A neighbor has an old pool which is really poor condition and would like to just fill it in and use the space for something else. Question is, what is the cheapest and easiest way to fill a big hole in the backyard as far as labor and materials? Preferably a do it yourself job, no backhoe available. Just a pickup and some wheel barrows. It's 8 feet at the deepest and about 12 x 20 ft.
I was considering sections of corrugated steel culvert pipe surrounded by rock and gravel but I'm no civil engineer.
On Thu, 11 Dec 2003 21:17:47 GMT, ff put forth the notion that...
I just got through doing this to my own pool. First, you have to jackhammer a nice big hole in the deep end for water to drain out. In my case, I next filled the deep end with a 30 year collection of old electrical crap, motors, bicycles, tires, and everything else I wanted to get rid of but the kitchen sink. Then I had a local building material supply yard bring in several truck loads of what they called "junk fill," which was basically floor sweepings of sand, broken bricks, and a little gravel... whatever falls out of the scoop when they're dumping it in trucks. This stuff is cheap, and it compacts to 100% simply by running a hose on it as you're spreading it around.
I did this mainly because I already had a local building inspector on my ass about all the electrical crap (which is now resting quietly under the dirt), and I figured there's gotta be a law somewhere that says you can't bury your old electrical crap in the bottom of your swimming pool. I figured what the inspector can't see won't hurt me. After that, the sense of urgency had diminished, so I contacted some local contractors who move dirt around a lot, and told them they could dump any clean fill dirt they had in my pool, but only if I didn't have to pay for it. This can be a slow process, but if you're not in a hurry it works. One caveat... technically, you're *supposed* to get a permit to fill in a pool, at least here in Kalifornia. I didn't, but I took plenty of pictures of the hole I jackhammered in the bottom... I'll cross that bridge if and when I come to it.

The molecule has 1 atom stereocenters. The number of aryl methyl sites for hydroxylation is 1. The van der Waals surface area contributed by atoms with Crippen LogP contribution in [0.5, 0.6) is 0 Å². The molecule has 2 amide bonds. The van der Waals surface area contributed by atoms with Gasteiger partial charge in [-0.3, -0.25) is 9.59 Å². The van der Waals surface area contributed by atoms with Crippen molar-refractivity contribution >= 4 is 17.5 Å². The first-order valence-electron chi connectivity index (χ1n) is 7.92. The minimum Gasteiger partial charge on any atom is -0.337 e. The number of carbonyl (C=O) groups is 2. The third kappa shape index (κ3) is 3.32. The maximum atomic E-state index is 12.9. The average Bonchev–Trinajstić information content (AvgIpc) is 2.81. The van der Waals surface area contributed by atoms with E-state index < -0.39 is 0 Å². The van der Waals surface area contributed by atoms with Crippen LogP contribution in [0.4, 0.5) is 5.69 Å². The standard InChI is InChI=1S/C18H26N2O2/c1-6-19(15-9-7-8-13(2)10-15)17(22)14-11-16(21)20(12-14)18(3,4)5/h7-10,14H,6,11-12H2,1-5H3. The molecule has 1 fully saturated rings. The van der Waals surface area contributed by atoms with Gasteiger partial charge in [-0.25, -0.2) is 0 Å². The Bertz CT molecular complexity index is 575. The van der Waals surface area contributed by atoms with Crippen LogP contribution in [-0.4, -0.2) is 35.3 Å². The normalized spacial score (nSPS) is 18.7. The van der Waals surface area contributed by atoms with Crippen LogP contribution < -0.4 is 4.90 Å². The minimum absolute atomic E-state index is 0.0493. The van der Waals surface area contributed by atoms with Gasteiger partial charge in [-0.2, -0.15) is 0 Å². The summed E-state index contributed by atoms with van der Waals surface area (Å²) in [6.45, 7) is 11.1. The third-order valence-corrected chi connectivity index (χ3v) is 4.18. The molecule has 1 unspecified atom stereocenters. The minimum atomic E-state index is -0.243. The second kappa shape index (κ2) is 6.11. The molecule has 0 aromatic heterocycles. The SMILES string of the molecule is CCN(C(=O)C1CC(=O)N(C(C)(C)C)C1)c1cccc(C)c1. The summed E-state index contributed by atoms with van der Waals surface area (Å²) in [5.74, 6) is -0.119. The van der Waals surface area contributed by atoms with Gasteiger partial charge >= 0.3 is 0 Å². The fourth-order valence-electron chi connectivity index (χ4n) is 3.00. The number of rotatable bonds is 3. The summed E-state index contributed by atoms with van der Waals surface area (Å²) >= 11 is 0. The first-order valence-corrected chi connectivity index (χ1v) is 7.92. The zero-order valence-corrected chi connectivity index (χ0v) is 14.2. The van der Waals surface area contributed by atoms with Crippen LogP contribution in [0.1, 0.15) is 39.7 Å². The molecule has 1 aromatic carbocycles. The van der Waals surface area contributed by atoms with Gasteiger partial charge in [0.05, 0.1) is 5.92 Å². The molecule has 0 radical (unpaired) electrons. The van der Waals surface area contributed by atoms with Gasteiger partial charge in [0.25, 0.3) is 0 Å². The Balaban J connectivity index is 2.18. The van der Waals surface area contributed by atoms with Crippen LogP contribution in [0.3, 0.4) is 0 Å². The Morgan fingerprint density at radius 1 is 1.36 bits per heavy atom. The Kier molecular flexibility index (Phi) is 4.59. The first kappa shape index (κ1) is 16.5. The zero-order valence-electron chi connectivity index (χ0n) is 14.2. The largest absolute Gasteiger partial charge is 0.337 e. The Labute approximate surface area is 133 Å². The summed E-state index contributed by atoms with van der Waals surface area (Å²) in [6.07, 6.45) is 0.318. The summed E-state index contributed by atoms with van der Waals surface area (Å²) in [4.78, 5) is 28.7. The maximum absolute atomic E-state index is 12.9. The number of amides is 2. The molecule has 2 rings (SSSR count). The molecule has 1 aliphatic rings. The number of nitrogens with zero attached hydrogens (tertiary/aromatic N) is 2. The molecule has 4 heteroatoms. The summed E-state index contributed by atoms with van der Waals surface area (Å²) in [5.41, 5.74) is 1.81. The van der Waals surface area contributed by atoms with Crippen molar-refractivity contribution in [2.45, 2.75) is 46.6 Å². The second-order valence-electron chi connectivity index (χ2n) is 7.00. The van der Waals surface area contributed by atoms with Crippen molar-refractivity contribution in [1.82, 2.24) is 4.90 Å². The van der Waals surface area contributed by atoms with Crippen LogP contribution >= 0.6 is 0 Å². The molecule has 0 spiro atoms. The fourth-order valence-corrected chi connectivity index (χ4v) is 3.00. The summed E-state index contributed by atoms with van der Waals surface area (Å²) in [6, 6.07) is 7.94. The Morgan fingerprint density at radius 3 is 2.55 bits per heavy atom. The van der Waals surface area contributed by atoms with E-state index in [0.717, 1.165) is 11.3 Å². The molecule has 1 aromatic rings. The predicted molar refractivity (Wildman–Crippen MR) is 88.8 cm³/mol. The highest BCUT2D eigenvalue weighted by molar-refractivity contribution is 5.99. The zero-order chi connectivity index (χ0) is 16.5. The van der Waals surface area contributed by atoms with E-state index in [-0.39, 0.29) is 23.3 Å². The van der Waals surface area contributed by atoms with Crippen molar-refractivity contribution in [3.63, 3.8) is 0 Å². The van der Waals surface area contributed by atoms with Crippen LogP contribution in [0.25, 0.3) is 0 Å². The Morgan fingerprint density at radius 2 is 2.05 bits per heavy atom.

If there is a clear path so a truck can back up to it from the street, then you can contact tree pruning/removal outfits and ask them if they would divert their wood chip truckloads to the pool for awhile. Those guys have to pay to dump those wood chips, and they just love it when they find places willing to take them for free. They will rot down to dirt in a couple of years and will then be entirely suitable as a soil base. In essence, you don't do anything and just let them fill it up. I bet it would be full in a year.
Of course, you might live in Tucson .. oh, well.
Grant Erw> A neighbor has an old pool which is really poor condition and would like > to just
On Thu, 11 Dec 2003 13:53:05 -0800, Grant Erwin put forth the notion that...
The problem with using wood chips, is they'll be rotting away for years, emitting methane and other unpleasant odors, and you'll have a perpetual sinkhole because they can't be compacted like dirt. Even most dirt requires mechanical compaction unless it's mostly sand or gravel.
It depends on what you want to use it for. If it's to be a sand box, fill it with sand and you're done, although that would be an awful lot of sand...